The Use of the National Forests


Cover/Title Page

To the public

Why National Forests were first made

How they are made

What they mean

To the home seeker
To the prospector and miner
To the user of timber
To the user of the range
To the user of water
To the other users
To the taxpayer
The whole result

What they are for

In general
To protect and grow wood for use
To keep the water flow steady
To keep the range in good condition
To use well all the land

How to use them

Management by the people
Where the business is done
Complaint and appeal
Land for a home
Prospecting and mining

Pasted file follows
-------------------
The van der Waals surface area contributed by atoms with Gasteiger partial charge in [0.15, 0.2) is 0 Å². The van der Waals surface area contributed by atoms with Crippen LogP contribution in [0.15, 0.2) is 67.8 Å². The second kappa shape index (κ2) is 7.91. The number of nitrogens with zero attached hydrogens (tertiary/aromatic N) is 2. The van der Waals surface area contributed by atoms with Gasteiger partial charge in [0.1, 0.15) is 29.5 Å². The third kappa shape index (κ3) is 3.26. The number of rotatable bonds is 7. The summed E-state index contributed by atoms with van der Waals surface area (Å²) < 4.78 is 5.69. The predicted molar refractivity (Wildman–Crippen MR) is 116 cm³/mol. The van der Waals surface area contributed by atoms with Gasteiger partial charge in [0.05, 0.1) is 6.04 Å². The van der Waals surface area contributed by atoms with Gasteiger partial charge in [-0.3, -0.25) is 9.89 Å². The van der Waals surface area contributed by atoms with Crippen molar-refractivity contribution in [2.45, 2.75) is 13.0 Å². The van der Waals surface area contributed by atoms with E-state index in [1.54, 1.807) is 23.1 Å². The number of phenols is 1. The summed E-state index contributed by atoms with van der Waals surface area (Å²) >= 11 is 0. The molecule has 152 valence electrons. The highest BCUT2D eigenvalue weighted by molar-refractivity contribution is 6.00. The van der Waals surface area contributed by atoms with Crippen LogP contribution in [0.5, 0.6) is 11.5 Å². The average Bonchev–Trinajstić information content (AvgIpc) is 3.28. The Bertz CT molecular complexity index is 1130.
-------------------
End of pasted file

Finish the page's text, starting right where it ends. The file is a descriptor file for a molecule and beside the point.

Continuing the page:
The use of land
Timber and wood
     Free use
The use of the range


Improvement work

Forest officers

Men wanted




Frontispiece. A National Forest which regulates water flow, holds the soil, and furnishes timber and wood for mining

I. A Forest Fire. The destruction of national wealth. Millions of dollars' worth of timber going up in smoke on unprotected public domain

II. Wise Use. The land logged with care and protected from fire. The timber and wood keep coming

III. Destructive Use. The land skinned, burned over, and left a barren waste

IV. Cattle in a National Forest. The range is protected and wisely used

V. Sheep in a National Forest. All the range is put to its best use

VI. Forest Ranger roping his saddle horse

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Last Updated: 02-Apr-2008